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China's Catholic church

Frank Sieren / jpDecember 1, 2014

After decades of fraught relations between the Holy See and Beijing, rapprochement appears to be on the agenda at long last. But the Catholic church in Taiwan will pay a price, says DW columnist Frank Sieren.

Katholische Kirche in China Kathedrale
Image: picture-alliance/Stephen Shaver /Landov

For Pope Francis, the pre-Christmas period is a time of reconciliation. He spent the first Sunday of Advent in Istanbul with the Ecumenical Patriarch Bartholomew, a milestone in the history of relations between the Catholic and the Orthodox church, also using his trip to Turkey to reach out to Muslims. Moreover, the pope is keen to deepen China's ties to the Catholic church. Last week, it emerged that after four years of unofficial talks, Beijing reportedly proposed to review appointments of bishops jointly with the Vatican. This is an important issue for the Catholic church, given its declining numbers: Along with South America and Africa, China represents the most promising opportunity - as yet untapped - for growth.

China's fears of Catholicism

Until now, Beijing has never been particularly well-disposed to Catholics, and has certainly never been willing to let them have any political say. The separation between church and state is a stark one in China, a principle that doesn't only apply to Catholics. Beijing is of the opinion that the Vatican, with the help of Nobel Peace Prizewinner Lech Walesa, played a key role in bringing down the Soviet Union. The former firebrand who led the strikes at the Gdansk dockyards spent the 1980s fighting Poland's communist leadership. On June 4, 1989, the day of Beijing's bloody crackdown on students and protestors on Tiananmen Square, Walesa's Solidarity won Poland's first partly free elections. In late 1990, he won Poland's presidential election.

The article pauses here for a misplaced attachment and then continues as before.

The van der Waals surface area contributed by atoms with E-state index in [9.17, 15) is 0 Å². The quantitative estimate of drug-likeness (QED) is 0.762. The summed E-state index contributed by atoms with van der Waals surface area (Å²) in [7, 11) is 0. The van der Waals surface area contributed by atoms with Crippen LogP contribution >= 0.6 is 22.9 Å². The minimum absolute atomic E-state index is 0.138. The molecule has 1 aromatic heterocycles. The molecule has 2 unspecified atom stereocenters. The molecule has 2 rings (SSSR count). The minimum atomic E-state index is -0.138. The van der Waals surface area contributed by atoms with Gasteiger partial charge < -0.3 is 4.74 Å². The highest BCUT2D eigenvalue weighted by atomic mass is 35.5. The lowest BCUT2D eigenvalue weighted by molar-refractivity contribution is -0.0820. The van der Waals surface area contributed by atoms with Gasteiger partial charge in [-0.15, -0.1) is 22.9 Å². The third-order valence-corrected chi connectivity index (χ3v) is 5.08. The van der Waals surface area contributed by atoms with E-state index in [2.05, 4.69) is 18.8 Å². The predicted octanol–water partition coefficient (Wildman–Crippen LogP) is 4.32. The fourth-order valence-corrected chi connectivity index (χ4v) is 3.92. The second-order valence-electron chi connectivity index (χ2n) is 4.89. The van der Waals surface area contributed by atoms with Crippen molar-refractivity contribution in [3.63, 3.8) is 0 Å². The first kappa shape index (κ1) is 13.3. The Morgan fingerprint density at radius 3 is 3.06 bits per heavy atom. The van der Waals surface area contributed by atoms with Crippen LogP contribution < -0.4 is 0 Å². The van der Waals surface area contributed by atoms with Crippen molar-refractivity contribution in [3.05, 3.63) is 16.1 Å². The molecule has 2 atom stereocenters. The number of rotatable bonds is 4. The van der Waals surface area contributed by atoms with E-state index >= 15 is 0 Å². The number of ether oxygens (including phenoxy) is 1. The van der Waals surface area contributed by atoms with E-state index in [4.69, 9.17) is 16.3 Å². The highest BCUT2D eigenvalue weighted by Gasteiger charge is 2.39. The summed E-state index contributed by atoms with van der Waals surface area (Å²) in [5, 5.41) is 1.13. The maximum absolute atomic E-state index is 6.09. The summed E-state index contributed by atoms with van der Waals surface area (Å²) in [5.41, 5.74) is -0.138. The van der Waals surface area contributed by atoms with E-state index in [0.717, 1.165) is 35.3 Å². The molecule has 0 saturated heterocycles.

This goes some way to explaining why it took the Chinese government 25 years to reach a compromise agreement with the Vatican, decades after Mao forced the Catholic church, which was officially recognized in China, to sever diplomatic relations with the Vatican in 1951. Ever since then, the Chinese Patriotic Catholic Association, which toes the Communist party line, has named Catholic bishops in mainland China without the Vatican's approval. As far as the government was concerned, the section of China's Roman Catholic community which was unwilling to sever ties with the pope splintered off into an illegal, underground church.

Frank Sieren
DW columnist Frank SierenImage: Frank Sieren

The underground Catholic movement

Because the underground movement's bishops are appointed by the pope, Beijing does not recognize their legitimacy. Even today, members of the Chinese Roman Catholic house churches, as they are known, face persecution and oppression, and most services are held in secret. Only 15 million of China's population of 1.3 billion belong to either the government-sanctioned Catholic church or the "underground" churches loyal to the Vatican. Theoretically, there could be many more.

A growing number of people are now turning to faith in response to China's economic upswing, and Beijing is taking a conciliatory approach. It seems that the government would rather see people embracing Catholicism than falling victim to any of China's religious sects. After a noticeable rapprochement between the two Catholic camps in recent months, it was announced last week that China has proposed a joint system for appointment of bishops. In this respect, the Chinese Catholic church is acting much like a major car company: Anyone looking to expand in China has little choice but to agree to a joint venture with the state.

The terms of the deal

But before the Roman-Catholic church can enjoy official and legal status in mainland China, Beijing insists that the Vatican must sever diplomatic ties with Taiwan. The Holy See is the sole European state, and indeed one of only a few worldwide, to recognize the Republic of China - Taiwan - as an independent state.

That's no great surprise, given how well-established the Roman-Catholic church is there. Like most states, the Vatican is pragmatic. The Pope is more interested in the new followers he could find in China than the current ones he has in Taiwan. Rome has already offered to move the embassy from Taiwan to Beijing.

But it's possible that Pope Francis is drawn to China for completely different reasons. He is, after all, the first pope to belong to a Jesuit order - the very same order that introduced Roman-Catholicism to China 500 years ago. Beijing has yet to invite the pope for a visit, even though he has publically expressed his interest. But at least Beijing allowed Francis to become the first pontiff ever to fly through Chinese airspace, on his way to South Korea.

One of Germany's leading experts on China, Frank Sieren has lived in Beijing for20 years.